Connecting Past to Present


History is happening every day — and often in our own backyards. Learning about local history helps people gain new perspectives and develop greater appreciation for the community in which they reside. While you can’t simply pick up any textbook to learn about your city, you can visit your local museum.

The Mission Historical Museum has been chronicling the stories of Mission and western Hidalgo County since 2002. Situated in the heart of downtown Mission off of Doherty ave., the museum is historical in and of itself. One of the museum’s buildings is a former sheriff’s office and another a post office. Each contains many original elements from their previous use, including vaults, secret tunnels and second story viewing ports from which postal inspectors could guard against theft.

Exhibits Coordinator Geoffrey Alger has helped curate the museum to what it is today — a timeline of the people and culture of Mission since its founding in 1907 to the present.

“We have collections with photographs and artifacts and through research we set up the framework and decide upon the collections and where everything fits,” he said. “There’s plenty to study and you can just about find out about every year.”

A few of the museum’s focuses include the founding of Mission, the Moore Air Force Base opened in the 1940s, the citrus and vegetable industry, cinema and  a local minor league baseball team. It also features a dedicated Military Room containing uniforms, photos and memorials paying tribute to fallen servicewomen and servicemen from World War I and II, the Korean War, the Vietnam War and the Global War on Terrorism.

Alger said while Winter Texans and tourists are always welcome to the museum, it is curated for locals to enjoy.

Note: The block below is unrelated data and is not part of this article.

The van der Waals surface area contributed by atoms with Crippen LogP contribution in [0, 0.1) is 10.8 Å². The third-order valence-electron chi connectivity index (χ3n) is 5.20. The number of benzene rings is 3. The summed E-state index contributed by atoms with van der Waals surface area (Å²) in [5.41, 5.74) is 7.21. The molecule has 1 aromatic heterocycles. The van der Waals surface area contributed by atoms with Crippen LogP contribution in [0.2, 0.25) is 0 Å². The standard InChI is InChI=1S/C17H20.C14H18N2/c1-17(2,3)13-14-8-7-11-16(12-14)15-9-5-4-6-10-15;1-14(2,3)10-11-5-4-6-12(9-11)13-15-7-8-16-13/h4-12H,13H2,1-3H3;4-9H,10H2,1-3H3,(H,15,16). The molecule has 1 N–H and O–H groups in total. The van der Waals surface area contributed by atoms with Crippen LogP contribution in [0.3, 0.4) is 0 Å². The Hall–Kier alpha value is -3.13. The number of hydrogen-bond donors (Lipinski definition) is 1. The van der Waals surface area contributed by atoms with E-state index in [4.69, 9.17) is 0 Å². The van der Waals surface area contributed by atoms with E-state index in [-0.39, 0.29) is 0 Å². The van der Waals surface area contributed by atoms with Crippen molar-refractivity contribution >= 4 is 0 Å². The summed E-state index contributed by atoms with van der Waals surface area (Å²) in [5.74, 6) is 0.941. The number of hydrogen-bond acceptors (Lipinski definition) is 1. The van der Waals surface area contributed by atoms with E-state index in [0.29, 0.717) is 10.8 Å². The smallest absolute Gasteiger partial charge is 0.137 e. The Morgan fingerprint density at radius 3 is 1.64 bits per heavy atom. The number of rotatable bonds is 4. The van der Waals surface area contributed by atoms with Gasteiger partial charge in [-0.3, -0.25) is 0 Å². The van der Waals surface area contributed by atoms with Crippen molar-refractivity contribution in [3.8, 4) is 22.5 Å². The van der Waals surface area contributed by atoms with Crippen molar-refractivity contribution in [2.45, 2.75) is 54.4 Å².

“I think we’re getting more and more locals discovering — or rediscovering — what we have here,” he said. “We’re here so they can appreciate their own history. When people visit they’re often surprised by the amount of history Mission actually has because you don’t learn about it in school.”

A newer exhibit they’ve introduced that has captured local interest is “Summer of ‘66.” The exhibit features photos taken across areas of Mission selected to be part of an urban renewal project in July 1966 alongside photos of those spots today.

This exhibit opened in May and Alger said many of the visitors have been able to recognize the original photos — whether by the street they grew up on or a relative’s home.

“These photos were never meant to be seen by the public, necessarily, but I found them in our collection and thought they were really cool because a lot of them had people in them,” he explained. “It’s like a snapshot in time. In most cases the buildings are now completely gone, but some of the buildings or homes are still around. One visitor was very moved because he recognized his mother’s cafe.”

When it comes to defining history and what will be remembered, Alger said it’s all subjective.

“Yesterday was history and even though most people don’t think about it that way I certainly do because I’m always collecting stuff,” he said. “It’s better to collect it now than wait 20 years and try to find it.

“We tend to focus more on the older stuff, but I like to bring it up as much as I can to the present. I always like to connect the past to the present because it’s an ongoing thing.”

One example is the COVID-19 display featured in the museum’s timeline. When the pandemic emerged, Alger began collecting newspaper clippings, test kits and other memorabilia.

Whether or not a person has much of an interest in history, Alger said they’ll enjoy visiting the museum and discovering all it has to offer. He adds it’s a great family activity and helps parents instill an appreciation for their community into a child early on.

“It’s like exploring nature,” he said. “ If you want to teach a child about nature, you start with your own backyard because it’s the closest; it’s the easiest. And that’s what they’re going to relate to.

“If you want to go out and learn about history, it’s right here. We’re part of Mission and want Mission to be part of us”

The Mission Historical Museum is open from 1 to 4 p.m. Wednesday through Friday and the second Saturday of each month from 10 a.m. to 1 p.m. Admission is free. For more information and to view online exhibits, visit their website

Rocio Villalobos